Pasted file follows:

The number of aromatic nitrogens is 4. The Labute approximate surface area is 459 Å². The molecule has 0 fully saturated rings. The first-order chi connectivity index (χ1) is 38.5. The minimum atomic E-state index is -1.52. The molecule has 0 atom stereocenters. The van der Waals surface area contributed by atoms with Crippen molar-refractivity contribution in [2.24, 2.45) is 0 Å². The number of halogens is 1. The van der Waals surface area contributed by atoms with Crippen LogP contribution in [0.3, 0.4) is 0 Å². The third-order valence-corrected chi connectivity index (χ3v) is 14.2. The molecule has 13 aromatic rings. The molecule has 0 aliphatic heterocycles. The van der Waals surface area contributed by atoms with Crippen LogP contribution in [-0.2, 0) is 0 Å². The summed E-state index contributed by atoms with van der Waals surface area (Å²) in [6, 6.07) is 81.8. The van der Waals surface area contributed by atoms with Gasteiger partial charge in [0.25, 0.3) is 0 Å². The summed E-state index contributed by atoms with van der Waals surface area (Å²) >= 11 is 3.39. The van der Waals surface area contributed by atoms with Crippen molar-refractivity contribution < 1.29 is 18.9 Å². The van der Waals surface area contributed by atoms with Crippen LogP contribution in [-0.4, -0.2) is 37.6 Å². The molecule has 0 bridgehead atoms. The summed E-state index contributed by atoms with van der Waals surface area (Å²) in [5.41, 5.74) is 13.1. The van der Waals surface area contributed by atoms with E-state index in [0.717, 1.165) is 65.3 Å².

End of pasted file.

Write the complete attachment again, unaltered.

The number of aromatic nitrogens is 4. The Labute approximate surface area is 459 Å². The molecule has 0 fully saturated rings. The first-order chi connectivity index (χ1) is 38.5. The minimum atomic E-state index is -1.52. The molecule has 0 atom stereocenters. The van der Waals surface area contributed by atoms with Crippen molar-refractivity contribution in [2.24, 2.45) is 0 Å². The number of halogens is 1. The van der Waals surface area contributed by atoms with Crippen LogP contribution in [0.3, 0.4) is 0 Å². The third-order valence-corrected chi connectivity index (χ3v) is 14.2. The molecule has 13 aromatic rings. The molecule has 0 aliphatic heterocycles. The van der Waals surface area contributed by atoms with Crippen LogP contribution in [-0.2, 0) is 0 Å². The summed E-state index contributed by atoms with van der Waals surface area (Å²) in [6, 6.07) is 81.8. The van der Waals surface area contributed by atoms with Gasteiger partial charge in [0.25, 0.3) is 0 Å². The summed E-state index contributed by atoms with van der Waals surface area (Å²) >= 11 is 3.39. The van der Waals surface area contributed by atoms with Crippen molar-refractivity contribution < 1.29 is 18.9 Å². The van der Waals surface area contributed by atoms with Crippen LogP contribution in [-0.4, -0.2) is 37.6 Å². The molecule has 0 bridgehead atoms. The summed E-state index contributed by atoms with van der Waals surface area (Å²) in [5.41, 5.74) is 13.1. The van der Waals surface area contributed by atoms with E-state index in [0.717, 1.165) is 65.3 Å².